- Cost-containment pressures from the Affordable Care Act; and
- Attempts to reduce the inefficiencies and access issues that have long driven up care costs.
Saturday, September 13, 2014
Weekly Overseas Health IT Links - 13th September, 2014.
Note: Each link is followed by a title and few paragraphs. For the full article click on the link above title of the article. Note also that full access to some links may require site registration or subscription payment.
SEP 4, 2014 9:13am ET
Open source software developer Amida, based in Washington, D.C., has released the second version of its Data Reconciliation Engine (DRE), a Blue Button-branded software component that supports the aims of the Blue Button Initiative.
"The DRE is the first production-ready, format-agnostic open source health record interface in the health IT market," company executives said. "The second release extends the kinds of formats that the DRE can ingest, and now includes the CMS Blue Button file. It also supports the ability to export a Consolidated CDA record. The release includes technical enhancements that improve record matching, insurance modeling, and its deployment scripts."
SEP 4, 2014 8:46am ET
Fast Healthcare Interoperability Resources (FHIR) from standards development organization Health Level Seven is gaining momentum as an open healthcare data standard.
That is the consensus of a joint Health IT Policy Committee and Standards Committee task force. The committees advise federal agencies.
In a Sept. 3 HITPC meeting, David McCallie and Micky Tripathi, co-chairs of the JASON Report Task Force created to analyze interoperability recommendations by an independent group of scientists, made the case that the “growing industry adoption of standards-based [application programming interface] work such as HL7 FHIR, focused on high-value use cases, is the most appropriate and sustainable path to accelerated use of standardized data-level APIs across the industry.”
September 5, 2014 | By Dan Bowman
Federal legislators should exercise caution in doling out more money for health IT interoperability efforts, as there is no guarantee that doing so will actually improve health data exchange, writes John Graham, a senior fellow at the National Center for Policy Analysis and the Independent Institute.
Graham, in a commentary for Forbes, called interoperability a "unicorn," saying that despite billions of dollars sunk into the Meaningful Use incentive program, data exchange between hospitals on disparate EHR systems remains difficult, if not impossible.
"[E]xchanging data with competitors is fundamentally against the self-interest of the part which created the data," Graham said. "Nobody would expect the U.S. Department of Transportation to set up a fund to incentivize car-makers to exchange data with each other, or the U.S. Department of Agriculture to set up a fund to incentivize grocery stores to exchange data with each other."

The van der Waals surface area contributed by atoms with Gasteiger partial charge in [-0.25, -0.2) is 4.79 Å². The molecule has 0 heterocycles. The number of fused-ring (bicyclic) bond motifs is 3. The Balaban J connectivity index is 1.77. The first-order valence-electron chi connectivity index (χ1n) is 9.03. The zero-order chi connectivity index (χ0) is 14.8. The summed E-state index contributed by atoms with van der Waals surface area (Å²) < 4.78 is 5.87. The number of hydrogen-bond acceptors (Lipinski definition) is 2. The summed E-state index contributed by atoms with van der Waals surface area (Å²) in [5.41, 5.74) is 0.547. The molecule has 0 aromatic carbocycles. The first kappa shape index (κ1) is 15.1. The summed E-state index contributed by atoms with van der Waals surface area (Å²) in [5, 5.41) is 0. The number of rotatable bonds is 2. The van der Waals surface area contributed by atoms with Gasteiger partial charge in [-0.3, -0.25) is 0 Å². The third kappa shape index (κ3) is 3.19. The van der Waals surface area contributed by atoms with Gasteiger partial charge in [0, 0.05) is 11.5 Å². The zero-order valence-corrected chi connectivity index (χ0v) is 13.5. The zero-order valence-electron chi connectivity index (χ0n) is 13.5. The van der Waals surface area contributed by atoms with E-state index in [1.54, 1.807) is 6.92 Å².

Friday, September 5, 2014
Telemedicine -- or telehealth, as it's broadly called -- and emerging mobile health technologies are progressing, despite challenges related to logistics, regulations and reimbursement. Telehealth is also reshaping the health care delivery landscape through integration with clinical practice, largely because of IT advances and innovation.
The drivers and contextual forces propelling the shift, on one hand, are the usual suspects:
But there's a new force spurring telehealth advances that may prove just as powerful: consumers. As consumers pay more for medical services amid benefit plans change, they are demanding more access to convenient, technology-enabled services.
SEP 3, 2014 10:08am ET
A smoking cessation program developed at Massachusetts General Hospital increased the proportion of hospitalized smokers who successfully quit smoking after discharge by more than 70 percent.
The system used interactive voice response technology--automated telephone calls--to provide support and stop-smoking medication for three months after smokers left the hospital. The program was the focus of a study published in JAMA.
The program developed by the MGH team provides smokers with a series of interactive automated telephone calls beginning two days after discharge and up to three months’ supply of the patients’ choice of any FDA-approved, stop-smoking medication. At each call, the automated system asked patients to indicate whether they were smoking, gave advice on staying smoke-free, encouraged the proper use of medication and offered medication refills. Participants requesting additional help received a call back from one of the program’s tobacco treatment counselors.
Posted on Sep 04, 2014
By Kip Sullivan, Contributing writer
In case you blinked, big data is the newest new thing in establishment health policy. The July 2014 edition of Health Affairs carries on its spine the title, “Using big data to transform care.” It was funded by IBM and the UnitedHealth Foundation, among others. Last year McKinsey & Company published a paper entitled “The big-data revolution in US health care” in which the authors predicted big data will cut American health care costs by 12 percent to 17 percent. A public-private group called Health Data Consortium, which includes the Institute of Medicine, Hewlett-Packard, and Emdeon, was formed in 2012 to promote the collection of all forms of health data.
A late July 2014 article in Fortune testifies to the power of the hype promoting big data. Although the article quotes two experts in biology who throw very cold water on the notion that big data can make substantial improvements in cancer care, the article also reports that two very smart 28-year-old guys with business degrees from the Wharton School of Business have raised $138 million, $100 million of it from Google Ventures, for a company that will attempt to divine new treatments for cancer from massive amounts of data about cancer patients. Someone is going to be proven wrong here. Who will it be? The info tech wizards and their wealthy backers, or the biology experts (one of whom discovered the first oncogene)?
Posted on Sep 04, 2014
By Tom Sullivan, Editor, Government Health IT
The Office of the National Coordinator for Health IT has been reshaping itself for the future and is working on its strategic plan alongside a 10-year roadmap for interoperability — and that is against the backdrop of health IT reports put out by other federal entities, notably JASON and PCAST.